Our purpose in this article is to propose a comprehensive, empirically grounded theory of action for improving the quality of mathematics teaching at scale. In doing so, we summarize current research findings that can inform efforts to improve the quality of mathematics instruction on a large scale, and identify questions that are yet to be addressed. We draw on an ongoing collaboration with mathematics teachers, school leaders, and district leaders in four urban school districts in the US. Each year, we make recommendations to the districts based on the data we collect about how they might revise their strategies for instructional improvement to make them more effective. The provisional theory of action that we report encompasses curriculum materials and district-developed instructional guidance instruments, formal and job-embedded teacher professional development, teacher networks, mathematics coaches’ practices in providing job-embedded support for teachers’ learning, school instructional leadership in mathematics, and district leaders’ practices in supporting the development of school-level capacity for instructional improvement. In the final section of the article, we discuss areas in which additional studies are needed if research is to provide adequate guidance to school and district leaders who are attempting to support mathematics teachers’ development of equitable, inquiry oriented instructional practices.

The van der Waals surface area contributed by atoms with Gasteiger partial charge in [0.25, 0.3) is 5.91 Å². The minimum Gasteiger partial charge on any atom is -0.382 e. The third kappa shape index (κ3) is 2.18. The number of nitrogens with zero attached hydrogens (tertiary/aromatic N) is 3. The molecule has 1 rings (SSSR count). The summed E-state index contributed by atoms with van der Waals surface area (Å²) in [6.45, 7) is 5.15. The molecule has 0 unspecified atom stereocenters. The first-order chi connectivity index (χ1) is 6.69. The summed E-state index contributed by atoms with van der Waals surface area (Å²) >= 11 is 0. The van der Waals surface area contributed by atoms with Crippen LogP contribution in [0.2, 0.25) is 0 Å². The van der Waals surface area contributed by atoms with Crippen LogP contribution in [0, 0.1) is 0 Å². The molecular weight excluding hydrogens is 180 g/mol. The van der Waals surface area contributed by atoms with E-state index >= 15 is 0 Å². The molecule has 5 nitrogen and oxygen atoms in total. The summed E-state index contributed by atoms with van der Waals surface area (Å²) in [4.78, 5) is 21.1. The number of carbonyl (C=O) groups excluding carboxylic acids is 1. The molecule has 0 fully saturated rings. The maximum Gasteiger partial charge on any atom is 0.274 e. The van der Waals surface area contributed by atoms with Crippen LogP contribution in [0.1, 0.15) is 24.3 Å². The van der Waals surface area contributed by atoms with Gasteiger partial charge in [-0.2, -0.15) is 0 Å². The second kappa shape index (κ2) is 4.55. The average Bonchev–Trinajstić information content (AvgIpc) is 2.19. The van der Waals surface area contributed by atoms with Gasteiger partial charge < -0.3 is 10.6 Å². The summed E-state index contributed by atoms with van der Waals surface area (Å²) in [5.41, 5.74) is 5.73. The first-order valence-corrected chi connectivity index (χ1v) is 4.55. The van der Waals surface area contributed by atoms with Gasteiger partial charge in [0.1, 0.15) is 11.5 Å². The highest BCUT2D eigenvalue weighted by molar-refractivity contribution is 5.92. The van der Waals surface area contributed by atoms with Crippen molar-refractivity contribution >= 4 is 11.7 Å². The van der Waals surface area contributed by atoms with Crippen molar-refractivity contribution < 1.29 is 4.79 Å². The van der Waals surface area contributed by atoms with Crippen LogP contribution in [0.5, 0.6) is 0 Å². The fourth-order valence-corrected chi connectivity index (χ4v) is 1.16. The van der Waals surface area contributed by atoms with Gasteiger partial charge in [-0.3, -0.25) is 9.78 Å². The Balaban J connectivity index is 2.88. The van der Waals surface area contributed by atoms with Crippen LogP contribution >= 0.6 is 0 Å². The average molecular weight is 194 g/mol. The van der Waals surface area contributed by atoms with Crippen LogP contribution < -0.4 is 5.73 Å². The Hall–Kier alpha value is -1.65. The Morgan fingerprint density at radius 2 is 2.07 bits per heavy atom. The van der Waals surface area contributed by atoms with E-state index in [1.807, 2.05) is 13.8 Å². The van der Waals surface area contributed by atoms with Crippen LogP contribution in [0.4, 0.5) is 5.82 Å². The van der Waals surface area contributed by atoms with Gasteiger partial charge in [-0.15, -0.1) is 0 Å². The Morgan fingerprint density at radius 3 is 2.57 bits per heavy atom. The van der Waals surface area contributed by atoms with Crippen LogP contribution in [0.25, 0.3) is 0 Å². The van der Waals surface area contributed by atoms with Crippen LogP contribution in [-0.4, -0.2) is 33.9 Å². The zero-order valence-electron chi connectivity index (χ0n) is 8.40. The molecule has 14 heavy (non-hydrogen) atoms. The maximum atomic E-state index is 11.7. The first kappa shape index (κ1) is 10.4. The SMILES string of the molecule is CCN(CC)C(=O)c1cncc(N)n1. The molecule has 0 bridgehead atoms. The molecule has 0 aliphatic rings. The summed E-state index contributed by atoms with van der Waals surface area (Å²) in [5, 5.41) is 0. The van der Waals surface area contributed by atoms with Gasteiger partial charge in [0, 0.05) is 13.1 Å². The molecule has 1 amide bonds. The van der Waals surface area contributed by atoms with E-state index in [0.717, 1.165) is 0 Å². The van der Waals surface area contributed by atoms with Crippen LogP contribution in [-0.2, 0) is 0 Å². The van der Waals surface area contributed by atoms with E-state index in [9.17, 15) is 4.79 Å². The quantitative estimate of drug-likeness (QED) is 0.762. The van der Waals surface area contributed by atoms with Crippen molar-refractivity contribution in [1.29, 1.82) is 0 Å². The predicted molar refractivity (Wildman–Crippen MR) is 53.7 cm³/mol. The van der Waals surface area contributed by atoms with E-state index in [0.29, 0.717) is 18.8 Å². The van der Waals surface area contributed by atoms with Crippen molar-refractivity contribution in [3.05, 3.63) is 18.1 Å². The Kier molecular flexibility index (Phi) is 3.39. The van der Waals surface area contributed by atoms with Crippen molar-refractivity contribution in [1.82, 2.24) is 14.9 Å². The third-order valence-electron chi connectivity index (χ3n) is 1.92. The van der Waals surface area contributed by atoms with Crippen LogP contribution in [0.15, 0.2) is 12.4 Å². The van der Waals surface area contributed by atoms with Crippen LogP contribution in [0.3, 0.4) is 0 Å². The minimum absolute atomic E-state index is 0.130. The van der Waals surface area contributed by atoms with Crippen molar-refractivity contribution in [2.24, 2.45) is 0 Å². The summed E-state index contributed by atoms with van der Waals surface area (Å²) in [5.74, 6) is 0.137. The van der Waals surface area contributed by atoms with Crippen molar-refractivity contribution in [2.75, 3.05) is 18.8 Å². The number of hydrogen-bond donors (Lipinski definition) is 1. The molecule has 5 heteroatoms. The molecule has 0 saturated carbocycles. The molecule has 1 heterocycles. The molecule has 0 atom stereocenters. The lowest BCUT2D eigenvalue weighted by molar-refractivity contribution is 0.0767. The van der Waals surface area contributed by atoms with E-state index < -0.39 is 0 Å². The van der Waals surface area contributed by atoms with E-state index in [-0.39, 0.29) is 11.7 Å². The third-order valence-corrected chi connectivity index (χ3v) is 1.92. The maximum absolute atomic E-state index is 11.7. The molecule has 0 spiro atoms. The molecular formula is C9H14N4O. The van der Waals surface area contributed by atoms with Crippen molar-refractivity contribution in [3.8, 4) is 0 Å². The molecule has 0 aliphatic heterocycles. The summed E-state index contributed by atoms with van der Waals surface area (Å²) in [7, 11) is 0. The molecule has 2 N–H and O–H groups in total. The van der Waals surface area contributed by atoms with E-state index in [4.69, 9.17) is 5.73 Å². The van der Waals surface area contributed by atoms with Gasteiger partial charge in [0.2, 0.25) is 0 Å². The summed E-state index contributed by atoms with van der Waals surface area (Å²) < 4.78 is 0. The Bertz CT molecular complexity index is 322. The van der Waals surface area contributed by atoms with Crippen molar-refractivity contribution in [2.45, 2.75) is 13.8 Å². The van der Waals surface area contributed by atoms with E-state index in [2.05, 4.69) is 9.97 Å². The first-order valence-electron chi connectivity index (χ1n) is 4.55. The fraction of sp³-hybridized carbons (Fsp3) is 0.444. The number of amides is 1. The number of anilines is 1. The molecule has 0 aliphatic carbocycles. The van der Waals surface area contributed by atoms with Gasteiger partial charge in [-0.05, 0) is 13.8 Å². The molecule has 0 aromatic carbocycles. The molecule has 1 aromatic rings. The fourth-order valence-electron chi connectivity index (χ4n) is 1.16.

Towards an Empirically Grounded Theory of Action for Improving the Quality of Mathematics Teaching at Scale